Despite soaring energy prices, New Haven has managed to lower utility bills through a variety of innovative energy conservation efforts.
In the fiscal year 2004-05, the New Haven Energy Conservation Program has saved New Haven taxpayers $5.5 million in energy costs, Director of Public Information Derek Slap said.
According to a Mayor's Office press release, the program, which was originally created in 1994 to generate funds for the creation of new K-12 schools, has since saved New Haven $27.4 million. Despite the additions of 23 new schools and 1.1 million square feet of land to the city, total energy costs for all city departments in 2004-05 fell from $11 million in 1994 to $10.5 million in the past fiscal year.
"By working together, and building a smart and innovative energy policy, New Haven has what few other municipalities in the country have -- a declining energy bill," said Mayor John DeStefano, Jr. in the press release. "I estimate that we'll save taxpayers an additional $35 million by the end of 2010."
To reach this goal, officials at the Mayor's Office said New Haven is buying natural gas at bulk rates with other municipalities, purchasing natural gas-fueled vehicles and building new efficient facilities to lower operation costs.
The city is also investing in cutting-edge technology, such as using monitors that dim lights during off-peak times and replacing existing street lighting fixtures with more energy-efficient ones. The installation of Real-Time Energy monitoring equipment has cut down the cost of electric power for all municipal buildings by $595,000 despite a 30 percent increase in electric power rates over the last 10 years.
"It's a gift to be in one of the few East Coast cities that is looking ahead and interested in introducing up and coming technology to the city," said Donna Carter, executive director of the Greater New Haven Transit District. "It makes my job easier."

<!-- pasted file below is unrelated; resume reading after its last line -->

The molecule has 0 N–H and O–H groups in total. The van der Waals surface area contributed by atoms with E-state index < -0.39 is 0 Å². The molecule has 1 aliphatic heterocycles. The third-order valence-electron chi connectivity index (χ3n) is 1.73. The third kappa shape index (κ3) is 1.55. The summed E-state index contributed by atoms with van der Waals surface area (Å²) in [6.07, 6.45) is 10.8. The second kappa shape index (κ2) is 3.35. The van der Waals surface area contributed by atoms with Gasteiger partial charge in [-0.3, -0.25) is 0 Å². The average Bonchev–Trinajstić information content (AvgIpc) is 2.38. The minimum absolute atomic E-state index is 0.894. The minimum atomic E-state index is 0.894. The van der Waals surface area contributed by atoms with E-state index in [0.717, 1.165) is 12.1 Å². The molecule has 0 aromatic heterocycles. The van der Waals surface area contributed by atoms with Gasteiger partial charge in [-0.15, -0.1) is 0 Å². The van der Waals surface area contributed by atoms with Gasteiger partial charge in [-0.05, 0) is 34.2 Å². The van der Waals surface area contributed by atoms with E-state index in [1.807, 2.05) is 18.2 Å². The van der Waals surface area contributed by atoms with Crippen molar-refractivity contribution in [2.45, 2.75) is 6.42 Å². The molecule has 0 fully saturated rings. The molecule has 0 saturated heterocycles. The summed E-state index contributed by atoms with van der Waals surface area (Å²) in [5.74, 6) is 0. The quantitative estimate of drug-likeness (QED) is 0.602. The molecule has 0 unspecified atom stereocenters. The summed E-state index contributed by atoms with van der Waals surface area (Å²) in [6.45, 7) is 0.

Melchiori said the energy plan's success has exceeded expectations. In addition, he said energy saving efforts in New Haven schools have been particularly successful. According to DeStefano's press release, monitoring energy consumption in the schools and building energy efficient buildings has reduced energy bills for all Board of Education facilities by approximately $1.1 million this year.
The energy cost saving program will not stop there, Melchiori said. City officials are constantly evaluating new projects and looking for more energy-saving techniques.
Last December, New Haven received a grant from the Federal Transit Administration to build America's first hydrogen-powered buses, Carter said. Plans for the buses are just beginning to gear up and the new buses will appear on the streets in two to three years.
"I think the buses will help foster the idea of changing to alternative fuel in the city," Carter said.
Revolutionizing public transportation in the Elm City started with the official mayor's car, Smuts said.
"He is the first mayor on this side of the Rocky Mountains to drive a hybrid," he said.
Katie Matlock, a coordinator for the Yale Student Task Force for Environmental Partnership, said she thinks the city's new policies will increase environmental awareness among Yale students.
"If students perceive that New Haven is taking initiative on the energy issue, they might see themselves as part of a larger movement," Matlock said.